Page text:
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2001: Drugs firms withdraw from Aids case
The world's biggest pharmaceutical companies have backed out of a landmark court battle over cheap, non-branded anti-Aids drugs.

The 39 firms had brought legal action to fight legislation which would allow generic versions of their patented drugs being made in or imported to South Africa.

They argued such a move would threaten future Aids research.

However, the South African Government argued that it desperately needed cheap medication to help the 4.7 million South Africans infected with HIV or Aids.

Under rules laid down by the World Trade Organisation, governments are allowed to issue compulsory licenses that allow generic drugs to be manufactured, or allow "parallel importation" of cheaper drugs.

But drug companies challenged this in their lawsuit.

However, the case turned into a public relations disaster for the pharmaceutical industry which was accused of putting profit before the lives of millions of people in the developing world.

The firms involved in the court action did not impose any conditions for dropping the case.

Legal costs

However, a spokesman for GlaxoSmithKline said South Africa had made a commitment to respect international law on drugs patents.

During the hearing, which lasted less than a minute, the companies also said they would meet the South African Government's legal costs.

The new settlement could become a blueprint for future relations between pharmaceutical companies and governments in the developing world.

About two thirds of the 40 million HIV positive people in the world are Africans.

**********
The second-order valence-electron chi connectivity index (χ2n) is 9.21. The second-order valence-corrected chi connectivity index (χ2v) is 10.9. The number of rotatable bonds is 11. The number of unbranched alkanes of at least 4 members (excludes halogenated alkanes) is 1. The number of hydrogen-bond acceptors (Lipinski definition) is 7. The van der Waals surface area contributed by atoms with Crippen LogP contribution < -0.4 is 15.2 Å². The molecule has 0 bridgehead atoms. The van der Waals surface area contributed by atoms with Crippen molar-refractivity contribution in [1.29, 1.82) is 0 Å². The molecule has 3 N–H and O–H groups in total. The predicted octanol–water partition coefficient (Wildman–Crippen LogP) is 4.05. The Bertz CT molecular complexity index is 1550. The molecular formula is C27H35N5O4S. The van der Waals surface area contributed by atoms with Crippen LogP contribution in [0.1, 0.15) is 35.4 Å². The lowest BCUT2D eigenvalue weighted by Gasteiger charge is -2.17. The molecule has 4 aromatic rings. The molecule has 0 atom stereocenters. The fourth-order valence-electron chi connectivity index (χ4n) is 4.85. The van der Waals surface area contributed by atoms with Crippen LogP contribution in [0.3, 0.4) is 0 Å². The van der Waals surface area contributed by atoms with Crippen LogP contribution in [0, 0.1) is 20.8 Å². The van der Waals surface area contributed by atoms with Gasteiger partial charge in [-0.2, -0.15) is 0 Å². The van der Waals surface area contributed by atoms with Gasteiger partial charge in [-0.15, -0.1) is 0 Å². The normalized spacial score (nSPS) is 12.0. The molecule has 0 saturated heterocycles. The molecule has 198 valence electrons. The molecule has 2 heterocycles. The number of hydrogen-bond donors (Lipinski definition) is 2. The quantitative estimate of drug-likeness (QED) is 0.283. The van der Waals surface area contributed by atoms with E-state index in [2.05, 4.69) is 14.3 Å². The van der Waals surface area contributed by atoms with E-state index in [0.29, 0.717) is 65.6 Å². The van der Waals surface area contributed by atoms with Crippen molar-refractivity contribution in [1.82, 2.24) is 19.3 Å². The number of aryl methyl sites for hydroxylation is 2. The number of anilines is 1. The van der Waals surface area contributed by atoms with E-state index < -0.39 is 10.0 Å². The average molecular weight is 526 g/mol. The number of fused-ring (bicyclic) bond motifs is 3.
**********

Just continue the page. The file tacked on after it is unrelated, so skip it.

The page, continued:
President Thabo Mbeki's administration has not yet said whether it will import retroviral drugs, which help prevent HIV turning into Aids.

Mr Mbeki has caused controversy in the past by insisting the HIV virus is not the primary cause of Aids - a view which runs contrary to mainstream medical opinion.

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South African activists celebrate outside court
Activists were overjoyed at the news


In Context
After dropping the case, pharmaceutical companies agreed to sell Aids drugs at cost price in developing countries - a discount of up to 90%.

In October 2001 GlaxoSmithKline gave permission for low-cost, generic versions of its anti-Aids drugs to be manufactured by a South African drugs company.

But the company is not allowed to profit from the sale of the drugs or export them to any other African country.

However, the supply of cheaper drugs has led to an illegal trade, diverting the drugs back into Europe for resale at a higher price.

In February 2005 GlaxoSmithKline announced a new initiative to supply the cheaper drugs with a different-coloured coating and identification to try to reduce the potential for smuggling.

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